Fewer words evoke more terror than being told you have cancer. 

But leading experts now say the disease is slowly morphing into a controllable condition instead of the killer that has struck fear into the hearts of millions for decades.  

Survival rates for some forms of cancer could double in the next decade, some oncologists believe.

Experts from the Institute of Cancer Research (ICR) and the Royal Marsden NHS Foundation Trust in London today claimed cutting-edge technologies are on the cusp of revolutionising cancer care forever, curing some patients and helping others live far longer. 

Breakthroughs could see patients ‘infected’ with genetically-modified viruses that purposely seek out and destroy cancer cells, alongside existing treatments like radiotherapy.

Setting out a strategy for the next five years, the scientists said that cancers could become ‘extinct’ in a patient by disrupting the ‘ecosystem’ tumours rely upon to survive within the body.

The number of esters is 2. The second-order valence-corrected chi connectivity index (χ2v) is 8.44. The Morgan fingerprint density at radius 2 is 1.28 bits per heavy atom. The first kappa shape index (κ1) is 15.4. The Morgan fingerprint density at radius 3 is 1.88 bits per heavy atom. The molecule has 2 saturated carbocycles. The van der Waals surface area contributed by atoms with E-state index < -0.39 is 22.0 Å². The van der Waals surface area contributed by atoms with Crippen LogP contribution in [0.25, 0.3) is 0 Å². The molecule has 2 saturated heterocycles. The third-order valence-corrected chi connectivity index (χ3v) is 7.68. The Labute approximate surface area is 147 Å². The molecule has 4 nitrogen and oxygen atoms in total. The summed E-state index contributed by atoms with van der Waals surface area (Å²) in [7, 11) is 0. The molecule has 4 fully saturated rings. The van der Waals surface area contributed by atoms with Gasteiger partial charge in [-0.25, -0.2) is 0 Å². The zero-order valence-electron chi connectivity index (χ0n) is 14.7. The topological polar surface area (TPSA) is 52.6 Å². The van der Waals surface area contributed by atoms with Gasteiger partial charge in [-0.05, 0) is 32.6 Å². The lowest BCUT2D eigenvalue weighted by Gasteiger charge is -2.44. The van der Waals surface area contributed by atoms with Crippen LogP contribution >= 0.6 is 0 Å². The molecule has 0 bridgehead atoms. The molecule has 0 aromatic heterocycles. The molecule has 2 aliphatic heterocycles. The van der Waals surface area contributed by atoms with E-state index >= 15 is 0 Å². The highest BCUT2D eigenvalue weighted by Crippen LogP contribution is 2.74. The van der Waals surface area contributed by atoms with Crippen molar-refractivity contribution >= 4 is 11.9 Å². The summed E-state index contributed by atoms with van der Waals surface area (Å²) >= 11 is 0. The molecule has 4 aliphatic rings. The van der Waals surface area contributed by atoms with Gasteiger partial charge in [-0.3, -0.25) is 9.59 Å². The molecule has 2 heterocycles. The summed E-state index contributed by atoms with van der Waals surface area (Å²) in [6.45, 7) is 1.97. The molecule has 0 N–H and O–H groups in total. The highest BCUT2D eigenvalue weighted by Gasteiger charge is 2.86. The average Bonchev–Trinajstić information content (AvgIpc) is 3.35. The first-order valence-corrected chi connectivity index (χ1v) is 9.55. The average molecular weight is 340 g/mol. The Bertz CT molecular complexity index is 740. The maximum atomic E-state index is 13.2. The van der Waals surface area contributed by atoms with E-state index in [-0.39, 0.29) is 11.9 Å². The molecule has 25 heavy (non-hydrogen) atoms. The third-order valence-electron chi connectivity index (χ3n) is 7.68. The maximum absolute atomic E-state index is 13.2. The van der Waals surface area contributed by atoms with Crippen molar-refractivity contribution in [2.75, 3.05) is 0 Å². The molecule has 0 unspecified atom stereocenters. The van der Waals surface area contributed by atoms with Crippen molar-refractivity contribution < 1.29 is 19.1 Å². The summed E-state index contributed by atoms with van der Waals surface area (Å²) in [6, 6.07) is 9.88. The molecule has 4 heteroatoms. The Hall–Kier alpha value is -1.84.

Cancer survival rates have already come leaps and bounds in the last 50 years.

Fascinating data from Cancer Research UK shows in the 1970s patients battling breast or prostate cancers, two of the most common forms of the disease, only had a 40 per cent and 25 per cent chance of surviving for a decade after diagnosis, respectively.

But, if diagnosed today, the 10-year survival rate for these and other cancers have now almost doubled. In some cases they’ve even tripled.